A friend of mine is in a position that I used to be in. We will call it the “hiding phase”. The hiding phase is where you are still not able to talk about your disease and you do a lot of work to hide it from everyone. There is embarrassment involved, feeling ashamed, being isolated.
Have you been there?
My friend Marisa has certainly had a difficult journey just like most of us here and up until lately she has been doing it alone. She tells me she would watch my videos and that I was able to say all the things that she felt, and that it made her feel less alone. When I heard that I did a little happy dance inside and my heart melted because I realized that what I came here to do has been accomplished. I wanted to be a voice for everyone else out there who wasn’t able to use their own because I needed that at one time in my life.
My hiding phase lasted almost 13 years. That was 13 years that I lived in silence. I didn’t even seek out people on the internet because I didn’t even want to talk to them.
What did they know?
They didn’t have it as bad as me!
They couldn’t possibly understand what I was going through.
Plus talking to people on the internet would mean that I was ready to admit that I had a disease, and that was the last thing I wanted to do. I knew I had it, but I didn’t want to talk to other people about it.
Of course there are the apparent things that I tried to hide. Maybe that has something to do with the master of hair, fashion, and make-up that I have become? I remember for instance, the first time I ventured out with my ileostomy. I didn’t get to do that much because usually I was in the hospital, but the first time I went out in public with my ostomy everything, EVERYTHING, became about hiding it. I was at my University working a table for a club that I was VP of. It was end of August, so very hot and sunny. There were hundreds of people everywhere and I found myself hyper-aware of everything. Looking at everyone as they passed by to make sure their eyes were not directed at my abdomen. I can still tell you to this day (4 years later) what I was wearing, a black tank top and some jean shorts. I chose black because I thought maybe that would conceal my secret better. As I waited in a line to grab some food for me and my friends I couldn’t stop looking down at my tummy where the bag had expanded with air. I was SURE that everyone knew what was under there and I immediately felt ashamed.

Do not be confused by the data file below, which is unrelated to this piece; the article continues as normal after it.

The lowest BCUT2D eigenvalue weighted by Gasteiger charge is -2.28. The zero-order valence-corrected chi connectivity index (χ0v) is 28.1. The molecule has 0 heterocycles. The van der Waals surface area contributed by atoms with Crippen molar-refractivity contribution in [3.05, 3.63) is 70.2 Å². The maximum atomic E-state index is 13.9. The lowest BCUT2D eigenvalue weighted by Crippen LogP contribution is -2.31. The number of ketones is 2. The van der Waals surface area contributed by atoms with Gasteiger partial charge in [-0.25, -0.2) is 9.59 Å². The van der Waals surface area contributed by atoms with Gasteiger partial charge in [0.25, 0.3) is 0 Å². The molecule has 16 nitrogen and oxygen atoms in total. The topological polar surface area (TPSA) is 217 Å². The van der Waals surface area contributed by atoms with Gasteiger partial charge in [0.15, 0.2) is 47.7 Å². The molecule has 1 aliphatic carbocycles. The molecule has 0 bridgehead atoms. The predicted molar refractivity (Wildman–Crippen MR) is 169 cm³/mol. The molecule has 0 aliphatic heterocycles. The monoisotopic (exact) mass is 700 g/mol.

I can play that entire day back in my mind and remember it as if I were watching a movie. Life had now become…different. I was different than everybody there. They could enjoy their days and live carefree. Not me, no way! I had to worry about this bag on my stomach. They were having fun and really living life and I was consumed with thoughts of hiding my bag.
Those first few days out of the hospital I took my first shower at home which consisted of changing my bag, and then normal getting ready stuff which ended with me spraying my favorite perfume on. To this day I can no longer use that scent because all I think about is being sick and having that ostomy. It’s true, a simple smell takes me right back to being underweight, weak, and sick. I spray it and I am remided of my time with my ostomy.
Concealing my ostomy wasn’t my first experience in hiding. That came when I was a teenage girl who saw blood in her stool over and over again but wouldn’t tell her mom because she was too embarrassed. So she kept that secret until she got so worried that she finally said something.